What Are Risk Factors for Cardiovascular Disease?

Dr. Andre Paixao and patient

Cardiovascular disease (CVD), a group of disorders of the heart and blood vessels, is the leading cause of death for both men and women in the U.S. It is also one of the most preventable causes of death when you know your risk and make appropriate lifestyle changes.

“Lifestyle changes are one of the most effective ways to get cardiovascular disease risk factors under control and prevent heart disease or keep the heart from getting sicker,” says Dr. Andre Paixao, cardiologist at Arkansas Heart Hospital.

While most cardiovascular disease risk factors are controllable, there are some that you cannot control. Continue reading for more information on each.

Heart disease risk factors you can control

Blood Pressure

  • Normal blood pressure is: 120/80 
  • Pre-hypertension: 120-139/80-89 
  • Stage 1 Hypertension: 140-159/90-100 
  • Stage 2 Hypertension: 160 (or higher)/100 (or higher) 
  • Hypertension Crisis: 180 (or higher)/110 (or higher) 


  • People with diabetes or a family history of diabetes have higher-than-normal cardiovascular disease risk factors and heart attack risk.

Body Weight

  • 30% or more above your ideal weight sharply increases your risk of developing heart disease. 
  • Women tend to be more overweight than men. 



  • Everyone has a certain amount of emotional stress every day, but the ability to handle stress varies a great deal. 

Sedentary Lifestyle

  • Exercise that stimulates the heart and lungs for long periods of time is essential to prevent hardening of the arteries. It keeps cholesterol down, burns calories and increases the efficiency of the heart.  
  • The American Heart Association advises to aim for 30 minutes of moderate intensity exercise at least five times a week. “Most patients who exercise believe they are doing this but may not actually be exercising with enough intensity to do their heart any good,” says Dr. Paixao. “Fitness bands and exercise trackers are good ways to make sure you’re getting the proper exercise to keep your heart healthy.”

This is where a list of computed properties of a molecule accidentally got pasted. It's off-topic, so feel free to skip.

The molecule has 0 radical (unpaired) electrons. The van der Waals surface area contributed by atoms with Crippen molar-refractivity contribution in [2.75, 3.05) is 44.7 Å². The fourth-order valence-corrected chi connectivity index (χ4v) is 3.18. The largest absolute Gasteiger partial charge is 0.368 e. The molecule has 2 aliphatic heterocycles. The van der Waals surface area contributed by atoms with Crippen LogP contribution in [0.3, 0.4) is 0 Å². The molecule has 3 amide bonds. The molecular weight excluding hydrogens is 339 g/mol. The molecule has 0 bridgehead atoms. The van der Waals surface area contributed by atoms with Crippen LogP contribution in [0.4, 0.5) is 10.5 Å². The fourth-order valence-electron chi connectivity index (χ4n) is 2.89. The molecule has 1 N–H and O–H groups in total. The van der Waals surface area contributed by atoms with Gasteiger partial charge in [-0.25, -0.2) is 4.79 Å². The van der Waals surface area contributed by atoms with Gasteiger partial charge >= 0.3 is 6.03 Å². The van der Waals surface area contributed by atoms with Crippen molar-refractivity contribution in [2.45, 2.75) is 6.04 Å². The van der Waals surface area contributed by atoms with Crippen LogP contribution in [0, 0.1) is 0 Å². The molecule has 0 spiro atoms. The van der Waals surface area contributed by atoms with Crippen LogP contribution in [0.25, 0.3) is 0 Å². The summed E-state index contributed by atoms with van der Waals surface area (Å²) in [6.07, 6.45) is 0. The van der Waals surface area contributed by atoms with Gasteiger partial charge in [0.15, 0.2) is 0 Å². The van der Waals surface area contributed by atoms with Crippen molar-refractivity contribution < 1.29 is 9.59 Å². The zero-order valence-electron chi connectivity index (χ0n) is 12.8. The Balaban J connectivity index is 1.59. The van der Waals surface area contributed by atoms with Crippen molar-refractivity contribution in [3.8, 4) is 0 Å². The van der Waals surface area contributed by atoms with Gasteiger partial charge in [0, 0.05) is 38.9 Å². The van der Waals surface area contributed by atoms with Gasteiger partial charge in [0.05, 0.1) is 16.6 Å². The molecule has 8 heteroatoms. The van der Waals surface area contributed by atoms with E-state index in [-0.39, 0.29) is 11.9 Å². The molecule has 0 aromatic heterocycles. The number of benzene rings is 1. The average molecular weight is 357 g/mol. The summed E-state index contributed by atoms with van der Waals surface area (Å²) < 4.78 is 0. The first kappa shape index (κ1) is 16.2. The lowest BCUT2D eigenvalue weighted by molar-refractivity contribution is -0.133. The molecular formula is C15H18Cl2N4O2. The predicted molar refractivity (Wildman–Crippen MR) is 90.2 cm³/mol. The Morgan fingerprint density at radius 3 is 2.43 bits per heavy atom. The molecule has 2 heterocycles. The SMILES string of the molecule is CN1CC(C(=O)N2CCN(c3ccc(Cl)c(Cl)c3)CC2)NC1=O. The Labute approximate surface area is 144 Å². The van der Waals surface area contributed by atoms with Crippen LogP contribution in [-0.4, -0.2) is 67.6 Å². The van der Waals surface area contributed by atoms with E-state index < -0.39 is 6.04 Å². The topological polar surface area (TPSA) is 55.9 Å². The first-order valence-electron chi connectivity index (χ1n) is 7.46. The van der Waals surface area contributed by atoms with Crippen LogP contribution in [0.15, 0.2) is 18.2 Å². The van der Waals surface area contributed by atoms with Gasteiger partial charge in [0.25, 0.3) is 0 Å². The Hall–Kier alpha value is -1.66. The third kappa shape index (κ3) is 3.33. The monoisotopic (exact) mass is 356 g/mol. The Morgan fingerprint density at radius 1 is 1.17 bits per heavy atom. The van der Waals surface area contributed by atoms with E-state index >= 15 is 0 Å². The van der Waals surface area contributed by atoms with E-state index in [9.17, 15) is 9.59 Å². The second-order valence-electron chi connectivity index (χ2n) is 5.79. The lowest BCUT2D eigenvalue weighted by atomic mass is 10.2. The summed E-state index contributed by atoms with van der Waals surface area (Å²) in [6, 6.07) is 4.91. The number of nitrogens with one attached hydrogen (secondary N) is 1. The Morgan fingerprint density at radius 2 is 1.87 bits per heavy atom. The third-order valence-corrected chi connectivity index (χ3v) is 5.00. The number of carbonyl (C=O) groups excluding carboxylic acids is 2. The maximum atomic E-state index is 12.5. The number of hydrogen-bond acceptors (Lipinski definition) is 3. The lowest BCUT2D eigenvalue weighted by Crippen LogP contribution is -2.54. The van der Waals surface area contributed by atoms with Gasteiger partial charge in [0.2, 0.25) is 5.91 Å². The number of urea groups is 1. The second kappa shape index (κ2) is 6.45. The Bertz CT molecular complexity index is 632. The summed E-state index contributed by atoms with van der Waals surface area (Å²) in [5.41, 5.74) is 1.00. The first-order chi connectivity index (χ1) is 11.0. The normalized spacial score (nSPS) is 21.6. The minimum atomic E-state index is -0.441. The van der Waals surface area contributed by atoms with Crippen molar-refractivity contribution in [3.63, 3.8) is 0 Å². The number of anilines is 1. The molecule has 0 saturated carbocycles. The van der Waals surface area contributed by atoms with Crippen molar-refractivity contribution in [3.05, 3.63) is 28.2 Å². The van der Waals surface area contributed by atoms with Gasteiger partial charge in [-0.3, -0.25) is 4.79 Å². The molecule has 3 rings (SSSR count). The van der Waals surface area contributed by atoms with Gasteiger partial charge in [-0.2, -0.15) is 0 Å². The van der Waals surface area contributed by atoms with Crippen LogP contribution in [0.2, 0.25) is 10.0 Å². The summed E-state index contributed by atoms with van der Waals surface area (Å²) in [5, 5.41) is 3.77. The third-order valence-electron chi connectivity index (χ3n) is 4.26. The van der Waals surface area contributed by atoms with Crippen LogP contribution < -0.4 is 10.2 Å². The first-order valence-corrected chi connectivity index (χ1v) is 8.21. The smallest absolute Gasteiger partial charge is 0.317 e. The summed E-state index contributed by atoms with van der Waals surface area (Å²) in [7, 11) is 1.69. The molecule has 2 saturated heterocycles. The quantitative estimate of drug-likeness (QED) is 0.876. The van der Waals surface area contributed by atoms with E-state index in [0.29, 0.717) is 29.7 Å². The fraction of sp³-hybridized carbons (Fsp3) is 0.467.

Personality Type

  • Research has shown that certain types of personalities are more frequently associated with heart attacks than others. For example, a hard-driving, aggressive person is more prone to suffer heart attacks. 
  • Anger can be a risk factor. Losing your temper can double your risk of heart attack within the next two hours. 


  • Your total cholesterol level should be 200 or below. 
  • Your HDL – good cholesterol – should be 40 or above for men, 50 or above for women. The higher the number the more protection your coronary arteries have from heart disease. 
  • Your LDL – the amount of cholesterol you take in through your diet – should be kept below 100. If you are a cardiovascular patient, your LDL should be kept at 70 or below. 
  • High fat foods can raise blood cholesterol and cause fat to be deposited in the arteries.


  • Cigarette smoking is the most preventable cause of disability and death from heart attacks. 
  • Smokers have four times more risk of heart attacks and strokes than non-smokers. 
  • More smokers die from heart disease than from cancer. 
  • A smoker’s life expectancy is reduced by 15-19 years. 

Heart disease risk factors you cannot control


  • For both men and women, the risk of heart attack increases with age. 
  • More than half of all heart attack victims are over the age of 65. 

Family History


  • Men statistically have more heart attacks than women. 
  • Women are twice as likely to die from their first heart attack. 
  • Women before the age of menopause have fewer heart attacks. 
  • Men and women often have different warning signs. 

Arkansas Heart Hospital recommends you talk with your primary care physician on effective ways to lower your risk for developing CVD.  

Sudden cardiac arrest can happen anywhere, anytime to anyone, often without warning. That’s why it’s vital to know how to use an AED. Arkansas Heart Hospital walks you through the steps.